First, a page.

The Dual Athletes


Staff Writer

Teammates Maier and Matthews pose before the color run. LU Photo.
Teammates Maier and Matthews pose before the color run. LU Photo.

Being an athlete competing at the collegiate level, it is automatically assumed that ones schedule is busy beyond belief. With logging 20 hours of practice a week, classes, homework, internships and work, it becomes a  full time job.

Now, take everything listed above and add one more sport. Sounds crazy right? Two members of the women’s swimming team decided to take on the madness of being a dual sport athlete. Oh, and both sports are currently in season which only means that they are putting in an unheard amount of training hours.

“We are only permitted 20 hours total since both sports are in season. Coach splits it up nicely so that we swim 18.5 hours and run another hour and a half by letting us out of swimming early,” said Rebecca Matthews, graduate student.

While most people decide to compete in sports that they have played their whole lives, both Savannah Maier, sophomore, and Matthews decided to start from scratch and see what cross country was all about.

Both girls being new to running, or as Maier put it, “fish out of water” when it comes to cross country, have identical reasons as to why they started in the first place.

“In France I use to compete in triathlons now and again. I quite enjoyed running even though I never properly trained,” said Matthews.

Maier agreed by saying, “In the future I hope to get into triathlons and by running cross country, it is the first step to getting into them.”

 Maier and Matthews continually have crazy schedules while being full time students and dual athletes. LU Photos.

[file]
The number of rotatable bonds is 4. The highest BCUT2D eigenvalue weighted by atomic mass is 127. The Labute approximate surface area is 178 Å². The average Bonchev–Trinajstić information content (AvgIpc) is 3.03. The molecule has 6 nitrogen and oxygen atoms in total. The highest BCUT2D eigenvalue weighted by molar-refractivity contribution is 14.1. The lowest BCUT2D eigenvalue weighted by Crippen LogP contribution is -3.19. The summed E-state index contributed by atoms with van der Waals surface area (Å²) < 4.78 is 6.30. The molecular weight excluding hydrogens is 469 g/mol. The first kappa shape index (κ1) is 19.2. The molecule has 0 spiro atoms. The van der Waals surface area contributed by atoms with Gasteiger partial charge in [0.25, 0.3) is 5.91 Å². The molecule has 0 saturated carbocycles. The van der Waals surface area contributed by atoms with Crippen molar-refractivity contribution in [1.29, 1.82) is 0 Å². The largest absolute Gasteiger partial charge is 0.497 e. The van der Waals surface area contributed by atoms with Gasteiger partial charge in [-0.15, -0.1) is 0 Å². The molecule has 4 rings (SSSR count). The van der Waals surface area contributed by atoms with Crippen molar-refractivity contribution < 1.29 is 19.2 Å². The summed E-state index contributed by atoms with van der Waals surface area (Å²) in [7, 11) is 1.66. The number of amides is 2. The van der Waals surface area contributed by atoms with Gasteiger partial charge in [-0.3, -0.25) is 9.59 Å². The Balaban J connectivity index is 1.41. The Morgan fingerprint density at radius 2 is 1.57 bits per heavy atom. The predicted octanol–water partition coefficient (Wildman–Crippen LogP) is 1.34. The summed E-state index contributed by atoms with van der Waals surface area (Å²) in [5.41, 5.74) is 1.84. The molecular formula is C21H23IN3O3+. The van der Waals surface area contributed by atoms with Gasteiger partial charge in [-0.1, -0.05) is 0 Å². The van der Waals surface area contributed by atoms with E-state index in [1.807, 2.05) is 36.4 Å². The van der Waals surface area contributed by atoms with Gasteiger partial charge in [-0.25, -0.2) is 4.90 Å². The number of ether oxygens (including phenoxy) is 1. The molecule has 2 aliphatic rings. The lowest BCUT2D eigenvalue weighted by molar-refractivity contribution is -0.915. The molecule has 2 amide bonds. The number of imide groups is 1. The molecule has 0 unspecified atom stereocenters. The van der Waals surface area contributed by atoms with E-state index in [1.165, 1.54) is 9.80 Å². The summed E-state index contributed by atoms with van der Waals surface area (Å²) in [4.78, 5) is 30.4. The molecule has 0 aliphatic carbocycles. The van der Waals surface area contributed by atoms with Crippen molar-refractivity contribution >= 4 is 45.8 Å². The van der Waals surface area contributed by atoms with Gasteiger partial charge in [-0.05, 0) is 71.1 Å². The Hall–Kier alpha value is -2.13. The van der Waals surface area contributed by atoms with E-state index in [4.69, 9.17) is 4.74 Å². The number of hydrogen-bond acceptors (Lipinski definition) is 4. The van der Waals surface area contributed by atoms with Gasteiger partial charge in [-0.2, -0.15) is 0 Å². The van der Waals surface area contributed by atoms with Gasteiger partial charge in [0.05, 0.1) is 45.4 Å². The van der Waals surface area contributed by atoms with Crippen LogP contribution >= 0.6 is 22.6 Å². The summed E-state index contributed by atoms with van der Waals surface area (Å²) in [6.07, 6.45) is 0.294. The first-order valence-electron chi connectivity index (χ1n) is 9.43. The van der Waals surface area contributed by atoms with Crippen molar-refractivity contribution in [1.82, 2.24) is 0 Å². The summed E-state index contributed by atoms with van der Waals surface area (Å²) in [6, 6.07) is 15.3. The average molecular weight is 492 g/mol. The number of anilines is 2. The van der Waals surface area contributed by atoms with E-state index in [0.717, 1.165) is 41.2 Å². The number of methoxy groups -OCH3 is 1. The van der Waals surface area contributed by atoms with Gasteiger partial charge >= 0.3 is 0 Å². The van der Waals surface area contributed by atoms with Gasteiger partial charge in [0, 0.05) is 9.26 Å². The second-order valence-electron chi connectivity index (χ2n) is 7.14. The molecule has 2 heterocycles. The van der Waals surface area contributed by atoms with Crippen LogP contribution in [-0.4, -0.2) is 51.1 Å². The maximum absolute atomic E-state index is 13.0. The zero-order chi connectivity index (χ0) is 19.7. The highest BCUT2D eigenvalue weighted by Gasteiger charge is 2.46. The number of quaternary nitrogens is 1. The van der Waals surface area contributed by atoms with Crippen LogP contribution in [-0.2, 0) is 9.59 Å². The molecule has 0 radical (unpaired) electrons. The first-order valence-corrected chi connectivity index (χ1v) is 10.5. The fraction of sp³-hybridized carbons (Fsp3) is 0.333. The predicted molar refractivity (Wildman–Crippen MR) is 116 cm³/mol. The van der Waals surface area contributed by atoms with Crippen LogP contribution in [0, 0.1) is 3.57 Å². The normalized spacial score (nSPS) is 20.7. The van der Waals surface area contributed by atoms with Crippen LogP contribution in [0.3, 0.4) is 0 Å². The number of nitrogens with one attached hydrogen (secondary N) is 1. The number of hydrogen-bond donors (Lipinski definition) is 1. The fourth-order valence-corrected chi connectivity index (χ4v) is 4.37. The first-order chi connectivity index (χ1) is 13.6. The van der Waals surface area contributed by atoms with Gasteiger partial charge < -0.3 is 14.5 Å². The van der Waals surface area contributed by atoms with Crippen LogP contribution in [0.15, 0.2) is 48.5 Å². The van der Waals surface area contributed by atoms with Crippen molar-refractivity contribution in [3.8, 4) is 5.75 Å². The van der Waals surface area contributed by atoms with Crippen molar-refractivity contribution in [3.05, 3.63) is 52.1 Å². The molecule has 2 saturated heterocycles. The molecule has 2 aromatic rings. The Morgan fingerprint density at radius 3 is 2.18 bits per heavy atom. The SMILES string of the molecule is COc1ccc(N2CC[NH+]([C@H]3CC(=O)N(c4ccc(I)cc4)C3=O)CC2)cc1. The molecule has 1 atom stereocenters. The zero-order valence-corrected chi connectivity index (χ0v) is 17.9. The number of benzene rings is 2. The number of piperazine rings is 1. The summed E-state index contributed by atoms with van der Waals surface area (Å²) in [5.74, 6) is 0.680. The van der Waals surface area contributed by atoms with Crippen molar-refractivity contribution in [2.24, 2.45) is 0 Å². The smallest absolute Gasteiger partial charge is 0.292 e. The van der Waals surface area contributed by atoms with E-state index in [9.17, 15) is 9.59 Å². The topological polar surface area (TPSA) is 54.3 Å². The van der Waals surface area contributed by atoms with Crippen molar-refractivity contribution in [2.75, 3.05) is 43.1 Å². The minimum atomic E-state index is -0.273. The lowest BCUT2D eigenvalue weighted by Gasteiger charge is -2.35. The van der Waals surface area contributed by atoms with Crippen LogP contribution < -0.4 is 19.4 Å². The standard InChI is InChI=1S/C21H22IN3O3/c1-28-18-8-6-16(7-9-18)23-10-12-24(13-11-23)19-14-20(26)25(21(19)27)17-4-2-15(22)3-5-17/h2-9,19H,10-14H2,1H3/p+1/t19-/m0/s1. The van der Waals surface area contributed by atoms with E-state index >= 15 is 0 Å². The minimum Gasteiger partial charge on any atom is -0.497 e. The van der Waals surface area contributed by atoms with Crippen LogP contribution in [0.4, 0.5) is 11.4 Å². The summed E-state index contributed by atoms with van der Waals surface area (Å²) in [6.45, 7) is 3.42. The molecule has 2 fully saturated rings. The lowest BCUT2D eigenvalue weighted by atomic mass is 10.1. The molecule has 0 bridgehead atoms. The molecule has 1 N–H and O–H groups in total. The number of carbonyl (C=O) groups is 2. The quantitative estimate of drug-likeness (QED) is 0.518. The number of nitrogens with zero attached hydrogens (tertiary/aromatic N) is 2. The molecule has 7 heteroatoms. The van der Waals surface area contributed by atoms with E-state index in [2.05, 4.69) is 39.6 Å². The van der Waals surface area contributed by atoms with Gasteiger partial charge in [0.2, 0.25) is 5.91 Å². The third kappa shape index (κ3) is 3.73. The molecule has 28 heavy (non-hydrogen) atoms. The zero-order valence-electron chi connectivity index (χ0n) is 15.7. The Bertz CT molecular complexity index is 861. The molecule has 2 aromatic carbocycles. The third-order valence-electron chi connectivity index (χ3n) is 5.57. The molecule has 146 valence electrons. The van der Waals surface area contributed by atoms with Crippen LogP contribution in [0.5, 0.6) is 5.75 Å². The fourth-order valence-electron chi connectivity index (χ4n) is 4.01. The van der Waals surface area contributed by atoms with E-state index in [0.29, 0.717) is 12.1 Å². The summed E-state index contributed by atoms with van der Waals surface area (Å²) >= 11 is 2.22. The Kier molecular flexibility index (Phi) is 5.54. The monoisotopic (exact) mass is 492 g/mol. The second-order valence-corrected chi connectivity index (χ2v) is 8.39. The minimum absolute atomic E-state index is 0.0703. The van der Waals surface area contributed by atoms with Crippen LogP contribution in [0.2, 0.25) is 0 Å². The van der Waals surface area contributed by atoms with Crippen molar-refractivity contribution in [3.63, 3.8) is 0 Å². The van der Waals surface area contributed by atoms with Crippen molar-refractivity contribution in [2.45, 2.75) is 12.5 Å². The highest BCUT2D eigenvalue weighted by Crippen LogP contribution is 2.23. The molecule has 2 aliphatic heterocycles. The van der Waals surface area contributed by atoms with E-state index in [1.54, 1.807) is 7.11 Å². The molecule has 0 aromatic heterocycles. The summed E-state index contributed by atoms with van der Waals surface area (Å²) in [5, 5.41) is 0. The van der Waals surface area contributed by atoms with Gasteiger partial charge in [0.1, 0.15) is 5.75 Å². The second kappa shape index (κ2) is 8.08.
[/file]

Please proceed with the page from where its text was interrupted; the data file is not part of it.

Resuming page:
Maier and Matthews continually have crazy schedules while being full time students and dual athletes. LU Photos.

In any sport, teammates quickly become family. When one is eating, sleeping and training together everyday, it becomes inevitable. While both girls have a tight swimming family, Maier said that, “Meeting new teammates who basically become your sisters because of all the training and challenges you go through.” This is the best part of this new adventure to her life.

One of the biggest challenges the girls have faced is learning to race and train on land rather than in the pool. Matthews explained that compared to swimming, running is very straight to the point, so to speak.

There are so many different things to focus on while swimming and in addition, the practices are very different as there are days designated to certain types of training. What one sees is what one gets when it comes to cross-country.

Part of being an athlete is great time management skills. Matthews being a grad student completes the majority of her work during the day being that her classes do not start till the evening.

Meanwhile, Maier finds that organization is key.

“Charts, having a planner and reminders on my phone and schedules in my room help me stay focused on what needs to be accomplished,” said Maier.

While cross-country has proven to be much different than the girls typical pool training, both have enjoyed it immensely and found it beneficial to their swim training.

In addition, it looks like they are here to stay as they both stated they will “most definitely be running next year.”


Clairissa Myatt

Clairissa Myatt is an alumna from Lynn. She graduated with a bachelor's degree in multimedia journalism and a minor in sports management. Over the past year, Myatt has had amazing writing opportunities. From being published in a national magazine for youth sports to being a contributing writer for Elite daily, she is eager for what the future holds for her career. With a passion for fitness and writing, she hopes to be able to combine those two things into a career that never leaves her with a boring day at the office.

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